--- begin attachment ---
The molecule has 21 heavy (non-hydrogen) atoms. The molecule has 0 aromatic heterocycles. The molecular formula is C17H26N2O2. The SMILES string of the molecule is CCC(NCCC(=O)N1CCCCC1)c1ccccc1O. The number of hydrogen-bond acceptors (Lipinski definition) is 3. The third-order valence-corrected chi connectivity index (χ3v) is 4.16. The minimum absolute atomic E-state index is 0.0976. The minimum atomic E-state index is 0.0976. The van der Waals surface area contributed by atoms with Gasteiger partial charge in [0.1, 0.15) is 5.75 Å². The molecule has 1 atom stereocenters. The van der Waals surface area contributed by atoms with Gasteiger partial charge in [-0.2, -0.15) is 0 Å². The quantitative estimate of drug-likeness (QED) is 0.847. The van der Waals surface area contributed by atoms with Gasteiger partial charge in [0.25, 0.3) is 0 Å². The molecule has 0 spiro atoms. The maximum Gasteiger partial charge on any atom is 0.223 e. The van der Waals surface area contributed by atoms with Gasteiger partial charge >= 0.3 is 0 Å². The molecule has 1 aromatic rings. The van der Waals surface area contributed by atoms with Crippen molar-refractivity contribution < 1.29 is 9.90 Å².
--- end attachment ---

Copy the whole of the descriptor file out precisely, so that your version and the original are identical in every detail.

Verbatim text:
The molecule has 21 heavy (non-hydrogen) atoms. The molecule has 0 aromatic heterocycles. The molecular formula is C17H26N2O2. The SMILES string of the molecule is CCC(NCCC(=O)N1CCCCC1)c1ccccc1O. The number of hydrogen-bond acceptors (Lipinski definition) is 3. The third-order valence-corrected chi connectivity index (χ3v) is 4.16. The minimum absolute atomic E-state index is 0.0976. The minimum atomic E-state index is 0.0976. The van der Waals surface area contributed by atoms with Gasteiger partial charge in [0.1, 0.15) is 5.75 Å². The molecule has 1 atom stereocenters. The van der Waals surface area contributed by atoms with Gasteiger partial charge in [-0.2, -0.15) is 0 Å². The quantitative estimate of drug-likeness (QED) is 0.847. The van der Waals surface area contributed by atoms with Gasteiger partial charge in [0.25, 0.3) is 0 Å². The molecule has 0 spiro atoms. The maximum Gasteiger partial charge on any atom is 0.223 e. The van der Waals surface area contributed by atoms with Gasteiger partial charge >= 0.3 is 0 Å². The molecule has 1 aromatic rings. The van der Waals surface area contributed by atoms with Crippen molar-refractivity contribution < 1.29 is 9.90 Å².